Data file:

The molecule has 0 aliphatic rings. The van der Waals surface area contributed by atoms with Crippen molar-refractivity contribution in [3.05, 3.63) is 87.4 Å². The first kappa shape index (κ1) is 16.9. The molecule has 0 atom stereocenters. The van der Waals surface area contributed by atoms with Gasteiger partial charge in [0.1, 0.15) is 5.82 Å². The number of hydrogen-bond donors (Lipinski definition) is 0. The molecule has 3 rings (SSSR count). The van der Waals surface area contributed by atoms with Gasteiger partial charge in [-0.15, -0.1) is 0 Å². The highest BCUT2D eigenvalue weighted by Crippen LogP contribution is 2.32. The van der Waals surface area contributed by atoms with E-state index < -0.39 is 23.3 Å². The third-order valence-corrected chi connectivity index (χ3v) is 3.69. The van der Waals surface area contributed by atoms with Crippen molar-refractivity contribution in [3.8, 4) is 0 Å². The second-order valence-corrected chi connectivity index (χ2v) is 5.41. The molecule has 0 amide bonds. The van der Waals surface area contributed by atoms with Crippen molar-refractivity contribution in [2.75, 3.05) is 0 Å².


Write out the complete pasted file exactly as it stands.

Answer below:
The molecule has 0 aliphatic rings. The van der Waals surface area contributed by atoms with Crippen molar-refractivity contribution in [3.05, 3.63) is 87.4 Å². The first kappa shape index (κ1) is 16.9. The molecule has 0 atom stereocenters. The van der Waals surface area contributed by atoms with Gasteiger partial charge in [0.1, 0.15) is 5.82 Å². The number of hydrogen-bond donors (Lipinski definition) is 0. The molecule has 3 rings (SSSR count). The van der Waals surface area contributed by atoms with Gasteiger partial charge in [-0.15, -0.1) is 0 Å². The highest BCUT2D eigenvalue weighted by Crippen LogP contribution is 2.32. The van der Waals surface area contributed by atoms with E-state index < -0.39 is 23.3 Å². The third-order valence-corrected chi connectivity index (χ3v) is 3.69. The van der Waals surface area contributed by atoms with Crippen molar-refractivity contribution in [3.8, 4) is 0 Å². The second-order valence-corrected chi connectivity index (χ2v) is 5.41. The molecule has 0 amide bonds. The van der Waals surface area contributed by atoms with Crippen molar-refractivity contribution in [2.75, 3.05) is 0 Å².